• File Sharing, e.g. Dropbox

  • Messaging and VoIP, e.g. Skype, Viber

  • Multimedia, e.g. Spotify, YouTube, avi files

  • Others, e.g. Gmail, FTP

Situation in the Network Stack

The application control module monitors layer 7 traffic. Depending on the modules that are enabled on your appliance, you should consider the following:

  • Only traffic that is specifically allowed by the AXS Guard firewall and defined in the application control policies is verified.

  • Traffic which is not blocked by the application control module can still be blocked by the AXS Guard IPS (if the IPS feature is enabled on your system).

  • The application control module checks the payload of network packets and acts upon detection of patterns in these packets, which means that it checks established connections.

  • Clients which use the AXS Guard proxy to browse the Internet are subject to the application control policy assigned to the proxy server; computer, group-level and user-level application policies are not applied in this case.

Situation of Application Control in the Network Stack

Policy-based Management

Application Control Policies govern application access rights of users connected to your network, for example, whether a user may or may not access Facebook, Twitter, etc. There are 4 types of policies:

  • System-wide policies are authentication-independent and apply to all users, computers and other devices connected to the appliance. These policies must be as restrictive as possible to avoid possible abuses in your network.

  • Computer policies are authentication-independent and are associated with a given IP in your network, e.g. to allow a server to connect to the Internet to perform automatic updates. Computer policies should be used sparingly and only in cases where user authentication is not possible. Clients using the web access module (AXS Guard proxy server) are subject to the application control policy assigned under Web Access > General. Computer, group-level and user-level application policies are not applied in this case.

  • Group policies are authentication-dependent and affect the members of a group, e.g. whether or not the members of a given group are allowed to access Facebook.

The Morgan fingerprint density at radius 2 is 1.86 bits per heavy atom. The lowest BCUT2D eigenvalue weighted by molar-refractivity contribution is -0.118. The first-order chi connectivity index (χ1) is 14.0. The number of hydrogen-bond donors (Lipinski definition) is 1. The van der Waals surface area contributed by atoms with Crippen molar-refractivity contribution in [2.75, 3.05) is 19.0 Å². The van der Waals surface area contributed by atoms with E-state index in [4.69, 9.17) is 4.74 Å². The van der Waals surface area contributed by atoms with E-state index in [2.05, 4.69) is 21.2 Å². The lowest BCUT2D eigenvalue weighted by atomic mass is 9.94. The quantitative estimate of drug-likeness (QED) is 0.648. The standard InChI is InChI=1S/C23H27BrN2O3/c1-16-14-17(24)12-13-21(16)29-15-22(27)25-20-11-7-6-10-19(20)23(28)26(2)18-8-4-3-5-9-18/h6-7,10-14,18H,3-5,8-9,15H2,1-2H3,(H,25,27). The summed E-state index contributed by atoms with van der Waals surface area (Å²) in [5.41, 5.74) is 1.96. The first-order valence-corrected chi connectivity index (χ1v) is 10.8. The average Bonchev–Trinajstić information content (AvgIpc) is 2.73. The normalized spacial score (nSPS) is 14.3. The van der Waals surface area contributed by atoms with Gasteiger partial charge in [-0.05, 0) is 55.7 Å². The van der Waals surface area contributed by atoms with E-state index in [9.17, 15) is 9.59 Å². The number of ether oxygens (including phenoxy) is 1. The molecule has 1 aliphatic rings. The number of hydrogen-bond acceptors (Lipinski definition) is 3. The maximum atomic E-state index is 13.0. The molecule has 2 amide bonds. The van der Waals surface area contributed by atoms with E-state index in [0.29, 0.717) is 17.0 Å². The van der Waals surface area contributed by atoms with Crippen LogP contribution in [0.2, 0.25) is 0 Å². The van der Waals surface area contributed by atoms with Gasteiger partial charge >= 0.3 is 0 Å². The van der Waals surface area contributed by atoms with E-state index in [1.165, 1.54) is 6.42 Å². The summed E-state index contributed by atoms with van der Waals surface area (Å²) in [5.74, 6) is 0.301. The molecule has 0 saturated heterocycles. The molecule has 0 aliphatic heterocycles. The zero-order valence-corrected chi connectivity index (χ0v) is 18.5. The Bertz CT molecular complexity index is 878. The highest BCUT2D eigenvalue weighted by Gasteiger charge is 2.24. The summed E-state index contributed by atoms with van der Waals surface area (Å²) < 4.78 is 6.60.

• User policies are authentication-dependent and affect a single user, e.g. to override a group, computer or system-wide policy, e.g. all members of a group have access to Facebook, except specific members of that group.

Policy-based Management

Important

  • Ideally, system-wide and computer-level policies should block all applications. Applications should only be allowed after successful authentication.
  • The system-wide policies also affect traffic to and from the AXS Guard appliance, except traffic to and from the administrator tool and SSH traffic, which are always allowed.
  • The system default configuration blocks all HTTPS traffic. This affects other AXS Guard services, such as VPN services.

Logging and Statistics

The AXS Guard application control system offers the option to log all dropped traffic. It also offers detailed traffic statistics per category through the use of simple filters.

Application Control Configuration

Configuration Overview

  1. Enable the Application Control feature under System > Feature Activation > Firewall.

  2. Configure your policies under Application Control > Policies and configure the logging options under Application Control > General.

  3. Assign the policies created in step 2 to the appropriate users, groups, computers, the proxy and the system (system-wide policy).

Feature Activation

  1. Log on to the AXS Guard appliance as explained in the System Administration guide.

  2. Go to System > Feature Activation.

  3. Expand the Firewall option and check "Do you use the AXS Guard Application Control Service?".

  4. Update your configuration.

    Application Control Feature Activation

Creating Application Control Policies

  1. Go to Application Control > Policies.

  2. Click on the + button (add new).